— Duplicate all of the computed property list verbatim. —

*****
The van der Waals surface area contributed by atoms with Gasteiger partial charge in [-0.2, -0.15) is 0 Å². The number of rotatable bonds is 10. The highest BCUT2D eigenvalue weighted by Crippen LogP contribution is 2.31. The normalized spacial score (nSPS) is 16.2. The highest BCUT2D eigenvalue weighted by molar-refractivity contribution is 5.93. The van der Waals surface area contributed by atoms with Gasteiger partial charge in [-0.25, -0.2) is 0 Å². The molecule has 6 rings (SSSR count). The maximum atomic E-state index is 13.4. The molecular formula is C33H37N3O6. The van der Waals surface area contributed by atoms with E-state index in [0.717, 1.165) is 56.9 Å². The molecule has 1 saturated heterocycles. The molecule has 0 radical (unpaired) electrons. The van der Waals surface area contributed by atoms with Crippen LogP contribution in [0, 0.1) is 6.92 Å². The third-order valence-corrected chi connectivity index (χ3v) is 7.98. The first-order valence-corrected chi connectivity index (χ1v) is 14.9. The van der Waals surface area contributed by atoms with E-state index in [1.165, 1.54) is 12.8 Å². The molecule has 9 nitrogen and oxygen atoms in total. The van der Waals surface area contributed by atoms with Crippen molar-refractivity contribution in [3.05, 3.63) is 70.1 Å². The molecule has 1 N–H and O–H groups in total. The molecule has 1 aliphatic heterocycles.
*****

The van der Waals surface area contributed by atoms with Gasteiger partial charge in [-0.2, -0.15) is 0 Å². The number of rotatable bonds is 10. The highest BCUT2D eigenvalue weighted by Crippen LogP contribution is 2.31. The normalized spacial score (nSPS) is 16.2. The highest BCUT2D eigenvalue weighted by molar-refractivity contribution is 5.93. The van der Waals surface area contributed by atoms with Gasteiger partial charge in [-0.25, -0.2) is 0 Å². The molecule has 6 rings (SSSR count). The maximum atomic E-state index is 13.4. The molecular formula is C33H37N3O6. The van der Waals surface area contributed by atoms with E-state index in [0.717, 1.165) is 56.9 Å². The molecule has 1 saturated heterocycles. The molecule has 0 radical (unpaired) electrons. The van der Waals surface area contributed by atoms with Crippen LogP contribution in [0, 0.1) is 6.92 Å². The third-order valence-corrected chi connectivity index (χ3v) is 7.98. The first-order valence-corrected chi connectivity index (χ1v) is 14.9. The van der Waals surface area contributed by atoms with E-state index in [1.165, 1.54) is 12.8 Å². The molecule has 9 nitrogen and oxygen atoms in total. The van der Waals surface area contributed by atoms with Crippen molar-refractivity contribution in [3.05, 3.63) is 70.1 Å². The molecule has 1 N–H and O–H groups in total. The molecule has 1 aliphatic heterocycles.